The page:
In fact, there is increasing evidence that no naturally produced saturated fat is necessarily unhealthy. The Inuits, for instance, thrive almost entirely on whale blubber with no heart issues. It is becoming increasingly apparent that the primary culprit for promoting heart disease is inflammation caused by high sugar consumption from processed foods in the SAD (Standard American Diet) and increasingly in other diets worldwide.
Saturated fats are found mostly in meat, cheese, milk, and coconut and palm oils. Research from around the world supports the health benefits of coconuts and the MCTs they contain. Few foods contain MCTs, so enjoying coconut oil is an excellent method for including these important fatty acids in your diet.
Research has found that coconut oil also helps prevent tooth decay as it combines with enzymes in the mouth to help kill off harmful bacteria that lead to dental problems.
Coconut milk is not the liquid inside the coconut, this is called coconut water or juice. Coconut milk is made from the expressed juice of grated coconut meat and water. Coconut cream is a richer product pressed from the meat without the water.
Coconut oil is the oil cold-pressed from coconut meat. Commercial coconut oils can vary dramatically in quality. Low-quality oil is produced by chemical extraction and is often hydrogenated (creating trans fats recognized as causing heart disease and cancer), bleached, and deodorized. High-quality oil is pure, organic, unrefined, and cold-pressed.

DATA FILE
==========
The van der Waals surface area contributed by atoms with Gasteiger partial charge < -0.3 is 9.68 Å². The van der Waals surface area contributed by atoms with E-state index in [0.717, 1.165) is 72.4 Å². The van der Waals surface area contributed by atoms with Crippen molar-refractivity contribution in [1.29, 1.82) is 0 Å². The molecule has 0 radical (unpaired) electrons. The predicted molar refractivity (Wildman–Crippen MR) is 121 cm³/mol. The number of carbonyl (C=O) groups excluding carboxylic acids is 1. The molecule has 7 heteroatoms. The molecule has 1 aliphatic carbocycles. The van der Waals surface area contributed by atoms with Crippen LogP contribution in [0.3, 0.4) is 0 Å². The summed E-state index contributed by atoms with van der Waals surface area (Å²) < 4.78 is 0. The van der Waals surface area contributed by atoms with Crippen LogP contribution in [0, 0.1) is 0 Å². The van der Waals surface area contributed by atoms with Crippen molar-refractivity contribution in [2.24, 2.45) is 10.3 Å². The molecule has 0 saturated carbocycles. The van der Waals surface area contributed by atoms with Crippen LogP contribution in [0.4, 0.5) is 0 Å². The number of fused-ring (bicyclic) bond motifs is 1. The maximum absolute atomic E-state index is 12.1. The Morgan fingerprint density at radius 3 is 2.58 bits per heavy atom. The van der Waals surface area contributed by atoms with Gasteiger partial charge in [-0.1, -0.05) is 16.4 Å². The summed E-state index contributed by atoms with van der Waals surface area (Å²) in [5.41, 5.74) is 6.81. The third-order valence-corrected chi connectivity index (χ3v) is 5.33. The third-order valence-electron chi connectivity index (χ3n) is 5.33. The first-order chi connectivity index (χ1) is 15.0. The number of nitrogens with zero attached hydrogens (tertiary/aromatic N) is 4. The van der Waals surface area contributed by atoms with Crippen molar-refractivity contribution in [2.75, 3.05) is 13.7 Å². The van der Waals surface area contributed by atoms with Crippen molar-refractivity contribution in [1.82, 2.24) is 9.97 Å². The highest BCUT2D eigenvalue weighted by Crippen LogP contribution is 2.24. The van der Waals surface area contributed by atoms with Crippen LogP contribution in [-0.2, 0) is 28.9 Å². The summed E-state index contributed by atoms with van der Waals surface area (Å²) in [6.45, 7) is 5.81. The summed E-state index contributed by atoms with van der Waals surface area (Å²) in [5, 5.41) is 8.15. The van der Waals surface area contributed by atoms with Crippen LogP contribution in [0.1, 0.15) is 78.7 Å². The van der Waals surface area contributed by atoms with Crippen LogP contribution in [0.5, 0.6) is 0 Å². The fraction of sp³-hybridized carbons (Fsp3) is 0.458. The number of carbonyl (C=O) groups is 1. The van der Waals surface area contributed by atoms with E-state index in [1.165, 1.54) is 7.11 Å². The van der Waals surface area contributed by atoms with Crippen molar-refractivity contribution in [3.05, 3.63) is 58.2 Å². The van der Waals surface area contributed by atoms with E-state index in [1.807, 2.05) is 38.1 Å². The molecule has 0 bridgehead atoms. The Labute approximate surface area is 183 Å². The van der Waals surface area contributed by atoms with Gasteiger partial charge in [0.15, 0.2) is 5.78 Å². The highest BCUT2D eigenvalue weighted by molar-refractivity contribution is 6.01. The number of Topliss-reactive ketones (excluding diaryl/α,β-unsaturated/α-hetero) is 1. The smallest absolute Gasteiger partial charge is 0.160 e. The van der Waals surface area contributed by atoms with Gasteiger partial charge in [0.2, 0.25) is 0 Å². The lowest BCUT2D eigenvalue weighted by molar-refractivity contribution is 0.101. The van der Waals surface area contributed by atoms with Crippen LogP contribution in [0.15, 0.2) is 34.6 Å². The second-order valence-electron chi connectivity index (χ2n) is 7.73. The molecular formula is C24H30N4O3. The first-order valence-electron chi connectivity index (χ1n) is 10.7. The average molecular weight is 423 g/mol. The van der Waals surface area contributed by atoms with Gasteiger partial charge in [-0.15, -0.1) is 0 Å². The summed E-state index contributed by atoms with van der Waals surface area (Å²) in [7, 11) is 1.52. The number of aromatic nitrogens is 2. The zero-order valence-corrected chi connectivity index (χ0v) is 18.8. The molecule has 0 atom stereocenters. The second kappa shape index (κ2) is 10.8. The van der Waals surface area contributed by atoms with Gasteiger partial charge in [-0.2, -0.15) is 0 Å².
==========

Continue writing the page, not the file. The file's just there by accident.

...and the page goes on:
Coconut meat is calorie-dense but highly nutritious. It is especially rich in manganese and copper. Manganese supports enzyme function and fat metabolism and copper supports bone formation and heart health.
Coconut trees take 4-5 years or longer before they begin to produce fruit. They will produce 20-150 mature fruits a season.
The enzymes found in coconuts aid digestion and metabolism. Fiber-rich foods like coconut help control your blood sugar and cholesterol levels.
Coconut milk is added to a wide variety of foods from many parts of the world including Indonesia, the Philippines, India, Malaysia, and Sri Lanka. In Indonesia, South India, and Malaysia, rice is steamed in coconut milk with herbs and spices and served with chicken or meat curries. Coconuts were used by early Polynesian cultures on long ocean voyages as a source of water and nutrition.